Darragh, J.; Ross, P.E.; Dillon, J.F.; Kernohan, N.M.; Dettmar, P.W.
April 2003
Gut;Apr2003 Supplement 1, Vol. 52, pA7
Academic Journal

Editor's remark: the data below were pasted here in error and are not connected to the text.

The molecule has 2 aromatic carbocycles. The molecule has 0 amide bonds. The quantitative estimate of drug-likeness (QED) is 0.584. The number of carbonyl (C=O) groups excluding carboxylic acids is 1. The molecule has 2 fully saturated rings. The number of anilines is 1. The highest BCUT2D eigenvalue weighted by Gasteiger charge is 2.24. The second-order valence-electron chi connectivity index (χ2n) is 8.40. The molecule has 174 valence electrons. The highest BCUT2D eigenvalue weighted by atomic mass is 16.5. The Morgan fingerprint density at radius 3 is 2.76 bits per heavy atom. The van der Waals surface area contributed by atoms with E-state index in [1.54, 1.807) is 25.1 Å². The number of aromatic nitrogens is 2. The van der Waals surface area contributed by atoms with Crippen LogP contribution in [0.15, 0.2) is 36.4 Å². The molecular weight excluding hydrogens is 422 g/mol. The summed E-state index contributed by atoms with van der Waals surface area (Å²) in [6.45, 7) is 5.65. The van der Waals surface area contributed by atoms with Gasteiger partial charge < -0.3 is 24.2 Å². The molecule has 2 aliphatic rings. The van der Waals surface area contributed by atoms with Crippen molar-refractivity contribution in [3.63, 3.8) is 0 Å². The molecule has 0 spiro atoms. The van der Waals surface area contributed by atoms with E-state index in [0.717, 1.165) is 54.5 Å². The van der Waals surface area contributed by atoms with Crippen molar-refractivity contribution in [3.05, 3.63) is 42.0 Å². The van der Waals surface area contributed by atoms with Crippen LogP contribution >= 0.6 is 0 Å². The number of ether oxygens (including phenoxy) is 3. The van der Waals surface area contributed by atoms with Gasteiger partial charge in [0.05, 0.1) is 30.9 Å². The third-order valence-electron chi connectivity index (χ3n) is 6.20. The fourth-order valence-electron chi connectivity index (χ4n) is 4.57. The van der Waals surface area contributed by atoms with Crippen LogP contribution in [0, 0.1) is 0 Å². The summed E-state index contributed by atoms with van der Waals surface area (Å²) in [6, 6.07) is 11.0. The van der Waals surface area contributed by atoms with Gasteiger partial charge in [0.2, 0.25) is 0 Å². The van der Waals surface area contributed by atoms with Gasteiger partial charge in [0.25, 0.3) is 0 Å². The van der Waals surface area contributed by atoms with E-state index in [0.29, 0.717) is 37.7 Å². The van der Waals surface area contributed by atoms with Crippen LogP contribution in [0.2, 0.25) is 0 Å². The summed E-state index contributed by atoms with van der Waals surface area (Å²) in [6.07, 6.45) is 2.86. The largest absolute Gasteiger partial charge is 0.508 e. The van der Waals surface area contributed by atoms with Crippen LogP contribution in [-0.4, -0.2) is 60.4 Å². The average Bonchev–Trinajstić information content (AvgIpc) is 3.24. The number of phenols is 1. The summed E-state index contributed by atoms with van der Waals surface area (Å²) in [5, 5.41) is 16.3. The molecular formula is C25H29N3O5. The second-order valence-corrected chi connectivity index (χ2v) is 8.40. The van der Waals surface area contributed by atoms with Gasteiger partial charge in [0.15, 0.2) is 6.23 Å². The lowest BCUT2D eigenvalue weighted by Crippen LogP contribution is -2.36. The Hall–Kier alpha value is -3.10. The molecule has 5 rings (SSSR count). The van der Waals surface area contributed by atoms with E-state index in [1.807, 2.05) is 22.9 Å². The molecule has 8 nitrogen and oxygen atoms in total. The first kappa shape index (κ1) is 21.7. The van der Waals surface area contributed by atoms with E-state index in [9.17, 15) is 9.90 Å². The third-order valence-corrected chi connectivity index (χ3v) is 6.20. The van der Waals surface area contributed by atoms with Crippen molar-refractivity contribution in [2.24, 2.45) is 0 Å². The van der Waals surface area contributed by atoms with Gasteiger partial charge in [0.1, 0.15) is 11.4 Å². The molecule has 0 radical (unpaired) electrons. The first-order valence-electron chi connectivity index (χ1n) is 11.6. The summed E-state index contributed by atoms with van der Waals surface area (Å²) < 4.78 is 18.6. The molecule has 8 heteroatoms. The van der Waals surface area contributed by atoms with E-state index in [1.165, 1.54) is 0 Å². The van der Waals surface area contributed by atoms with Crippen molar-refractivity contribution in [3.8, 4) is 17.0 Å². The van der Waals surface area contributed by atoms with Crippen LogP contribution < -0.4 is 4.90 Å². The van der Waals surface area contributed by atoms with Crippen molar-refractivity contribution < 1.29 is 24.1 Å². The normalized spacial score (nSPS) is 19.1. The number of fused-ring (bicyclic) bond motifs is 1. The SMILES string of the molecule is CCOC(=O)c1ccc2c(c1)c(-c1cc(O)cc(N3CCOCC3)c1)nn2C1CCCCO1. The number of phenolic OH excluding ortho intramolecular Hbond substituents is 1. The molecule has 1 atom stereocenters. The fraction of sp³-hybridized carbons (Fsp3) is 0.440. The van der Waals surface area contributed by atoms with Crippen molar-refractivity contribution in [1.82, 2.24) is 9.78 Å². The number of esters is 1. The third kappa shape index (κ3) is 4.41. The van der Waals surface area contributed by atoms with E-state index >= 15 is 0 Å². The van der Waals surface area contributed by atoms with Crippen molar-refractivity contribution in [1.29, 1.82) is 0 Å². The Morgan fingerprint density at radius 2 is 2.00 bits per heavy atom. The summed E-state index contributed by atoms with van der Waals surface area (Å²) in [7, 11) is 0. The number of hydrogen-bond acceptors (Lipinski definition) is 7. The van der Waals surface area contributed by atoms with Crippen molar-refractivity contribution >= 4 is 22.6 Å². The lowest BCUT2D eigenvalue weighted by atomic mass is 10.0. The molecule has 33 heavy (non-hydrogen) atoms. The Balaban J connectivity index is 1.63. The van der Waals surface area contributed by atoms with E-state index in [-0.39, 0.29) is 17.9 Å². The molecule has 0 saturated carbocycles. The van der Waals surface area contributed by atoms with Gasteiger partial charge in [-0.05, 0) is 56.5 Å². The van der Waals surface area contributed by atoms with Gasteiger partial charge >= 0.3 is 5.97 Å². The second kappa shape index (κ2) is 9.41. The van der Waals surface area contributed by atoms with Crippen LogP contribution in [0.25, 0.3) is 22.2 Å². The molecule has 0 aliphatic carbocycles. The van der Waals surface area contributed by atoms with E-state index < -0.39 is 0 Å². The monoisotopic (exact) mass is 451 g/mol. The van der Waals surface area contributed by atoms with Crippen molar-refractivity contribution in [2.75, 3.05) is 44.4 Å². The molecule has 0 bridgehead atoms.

Aim: Bile acids are one component of gastric contents that can reflux into the oesophagus in patients with GORD. Bile acids have been shown to induce apoptosis in colonic epithelium and hepatocytes. Similar activity on oesophageal epithelium may contribute to the pathogenesis of GORD. As the effect of bile acids on the oesophagus has not been examined in detail we have investigated the effects of bile acids on apoptosis of established oesophageal cell lines. Methods: Oesophageal cell lines (OE19, OE21, OE33, and KYSE30), a wild type p53 colon cell line (HCT116), and it's derived isogenic p53 null cell line were grown in medium containing different biochemically pure bile acids. Apoptosis was identified by cell morphology, the presence of sub G1 DNA fragments by flow cytometry and detection of activated caspase-3 by Western blot. Results: OE 33 and OE 19 (derived from an adenocarcinoma) exhibited a dose dependent induction of apoptosis in response to deoxycholic acid (DCA) and chenoDCA. The cell lines derived From squamous cancers (OE21 and KYSE30) were resistant to the proapoptotic effect of bile acids. Less hydrophobic bile acids, such as cholic acid and tauroDCA were unable to induce apoptosis. Caspase 3 activation was observed in apoptotic ceils, however p53 protein levels remained unaffected. The proapoptotic activity of DCA was p53 independent, both p53 wild type and null isogenic colonic cell lines being equally sensitive. Conclusion: DCA and chenoDCA induce p53 independent apoptosis in some oesophageal cell lines, although those that exhibit squamous differentiation are resistant. The proapoptotic activity of particular bile acids may contribute to mucosal damage. Our results also suggest that this response may compensate for loss of p53 activity that occurs in oesophageal cancers and that loss of this bile acid induced effect in vivo may favour tumour.


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